With the recent election upset…. Heck, who are we kidding? With ANY election, the American people are always looking to leave the country. Our primary country of choice is Canada. They’re our neighbor. They’ll take us in. And you know, it doesn’t hurt that their Prime Minister Justin Trudeau is kinda hot. Don’t lie, I know I’m not the only one to be thinking that…
But, have we considered other countries that we could move to if we’re up for a change? Check these out:
Uruguay is considered one of the most libertarian countries in the world. This small country is very charming while at the same time offers a modern infrastructure and a stable economy. It has wonderful tourist attractions activities and they also have a healthy banking system. Uruguay has one of the, if not the highest nominal GDP per capita in South America. In less than 10 years, Uruguay has slashed its carbon footprint by 95% without government subsidies or higher consumer costs.
Living costs are much lower than the United States, especially for rent, health care and food. Americans can buy real estate and own businesses, and they have a free automatic 90-day visa to explore Uruguay. For residency, expats only need to have a proof-of-income of $500 per month to qualify.
Malaysia is the most developed country in Southeast Asia besides Singapore. Malaysia’s economy is strong, they offer a well educated population and a strong infrastructure. Their public transportation is fabulous and a plus for the soon to be expat? Nearly everyone speaks English. It’s capital, Kuala Lumpur, has one of the most affordable and cleanest cities in the world. According to Wikipedia, Malaysia has one of the best economic records in Asia. Malaysia’s economy is self sufficient. It is considered one of the most optimistic countries to live in.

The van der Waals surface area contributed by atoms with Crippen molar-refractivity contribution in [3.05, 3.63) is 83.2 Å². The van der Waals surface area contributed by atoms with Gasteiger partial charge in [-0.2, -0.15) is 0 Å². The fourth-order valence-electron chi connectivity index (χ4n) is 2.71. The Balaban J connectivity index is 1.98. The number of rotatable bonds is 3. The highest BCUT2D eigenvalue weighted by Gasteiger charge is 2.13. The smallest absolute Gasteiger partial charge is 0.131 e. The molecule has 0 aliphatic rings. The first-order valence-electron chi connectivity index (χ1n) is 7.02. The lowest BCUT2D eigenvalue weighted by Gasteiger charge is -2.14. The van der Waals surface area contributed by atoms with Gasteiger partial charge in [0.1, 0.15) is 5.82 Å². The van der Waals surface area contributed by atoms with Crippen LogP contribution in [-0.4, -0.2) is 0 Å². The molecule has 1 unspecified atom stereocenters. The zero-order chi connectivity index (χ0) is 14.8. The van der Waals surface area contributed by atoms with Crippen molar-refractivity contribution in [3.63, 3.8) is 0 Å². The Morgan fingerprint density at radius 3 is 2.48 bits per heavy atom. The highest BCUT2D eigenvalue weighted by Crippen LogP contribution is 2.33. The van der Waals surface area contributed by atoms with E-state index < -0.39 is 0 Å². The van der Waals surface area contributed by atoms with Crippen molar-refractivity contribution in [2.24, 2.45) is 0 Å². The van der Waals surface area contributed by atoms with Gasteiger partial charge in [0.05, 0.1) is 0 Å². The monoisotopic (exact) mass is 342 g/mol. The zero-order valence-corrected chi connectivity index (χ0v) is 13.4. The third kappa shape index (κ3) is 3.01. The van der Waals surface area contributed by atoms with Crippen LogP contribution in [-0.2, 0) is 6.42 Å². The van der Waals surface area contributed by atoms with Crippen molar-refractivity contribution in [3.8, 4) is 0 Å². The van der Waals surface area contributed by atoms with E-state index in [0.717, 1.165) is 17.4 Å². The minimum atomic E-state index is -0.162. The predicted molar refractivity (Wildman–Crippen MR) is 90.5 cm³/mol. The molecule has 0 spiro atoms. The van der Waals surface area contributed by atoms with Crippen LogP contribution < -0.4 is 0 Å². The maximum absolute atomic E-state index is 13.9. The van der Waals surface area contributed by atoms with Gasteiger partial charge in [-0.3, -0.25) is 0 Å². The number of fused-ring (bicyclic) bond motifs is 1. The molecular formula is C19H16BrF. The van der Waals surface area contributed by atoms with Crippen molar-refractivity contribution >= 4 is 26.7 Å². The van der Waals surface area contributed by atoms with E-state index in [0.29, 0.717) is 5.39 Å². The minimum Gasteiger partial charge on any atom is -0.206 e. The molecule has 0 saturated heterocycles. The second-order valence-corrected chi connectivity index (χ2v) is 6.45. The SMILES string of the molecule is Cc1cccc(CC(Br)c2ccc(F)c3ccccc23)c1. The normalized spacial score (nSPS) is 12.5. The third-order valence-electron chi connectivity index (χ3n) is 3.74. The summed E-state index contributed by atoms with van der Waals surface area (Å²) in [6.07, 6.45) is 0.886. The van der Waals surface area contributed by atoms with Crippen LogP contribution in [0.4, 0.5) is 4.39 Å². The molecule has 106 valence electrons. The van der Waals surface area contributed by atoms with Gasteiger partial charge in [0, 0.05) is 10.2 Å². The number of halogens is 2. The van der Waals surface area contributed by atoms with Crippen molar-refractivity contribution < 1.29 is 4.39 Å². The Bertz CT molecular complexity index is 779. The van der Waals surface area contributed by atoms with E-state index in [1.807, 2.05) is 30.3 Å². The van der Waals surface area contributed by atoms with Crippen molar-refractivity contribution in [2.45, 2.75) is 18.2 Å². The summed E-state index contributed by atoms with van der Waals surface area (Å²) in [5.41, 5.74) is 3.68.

The cost of living is not as low as Thailand, but definitely less expensive to provide for yourself than in North America, Europe, or Singapore. A furnished 3 bedroom apartment may run around $650 per month. Foreigners can open bank accounts pretty easily with just a passport and proof of their new local address. New citizens can own their own property and run a business. Free 90 day visas are given on arrival and they aren’t that strict about quick border runs to renew them. Residency can be gained by starting a business, having employment, or showing a bank deposit of $50,000 for retirees.
My ancestors came from here! This may be my main choice!
Chile cost of living is lower than North America for rent and fresh food. Americans only need their passports to enter Chile as a tourist for up to 90 days. If you want to stay longer, you only need to cross the border into Argentina, Peru or Bolivia, and then re-enter with a new 90 day tourist card which is a slip of paper. You can also apply for an 90 day extension within Chile. You will need to go to a local police station 30 days prior to when your initial 90 days expires and apply.There is a reciprocity fee for Americans of $131.00 USD, Canadians $132.00 USD and Australians $61.00 USD. This amount is the same that Chileans are charged to visit America. However, if you enter the country by car or bus, you do not have to pay the fee. You only pay it if you fly into the airport.
Chile’s government has sound economic policies and a keen interest in adhering to Free Trade Agreements, making it a country which is eager to welcome more foreigners and foreign businesses. Chile has public and private healthcare insurance. Its healthcare standards are relatively high throughout the country, although the private medical facilities in the larger cities are slightly more advanced and refined. For those who plan to make Chile their home for the majority of the time over the next five years or so, obtaining permanent residency and citizenship is quite cost-effective. Total fees paid to the government depend on your country of origin, but it’s quite low. For US citizens, it’s $0. The trade-off, however, is time. Chile requires that a person be in the country a minimum of 185 out of 365 days for five years, from the time the initial (temporary or contract) visa is stamped in their passport, in order to qualify for citizenship. You can obtain citizenship in as little as five years starting from the date your initial visa is approved.
One thing to remember. USA is one of two countries that requires their citizens to pay taxes on their foreign income. To avoid this, thousands of people denounce their citizenship each year so they’re not paying double the taxes. If you select a country that doesn’t charge income taxes then you’re good.
What country would you consider moving to? Any not on this list? And why?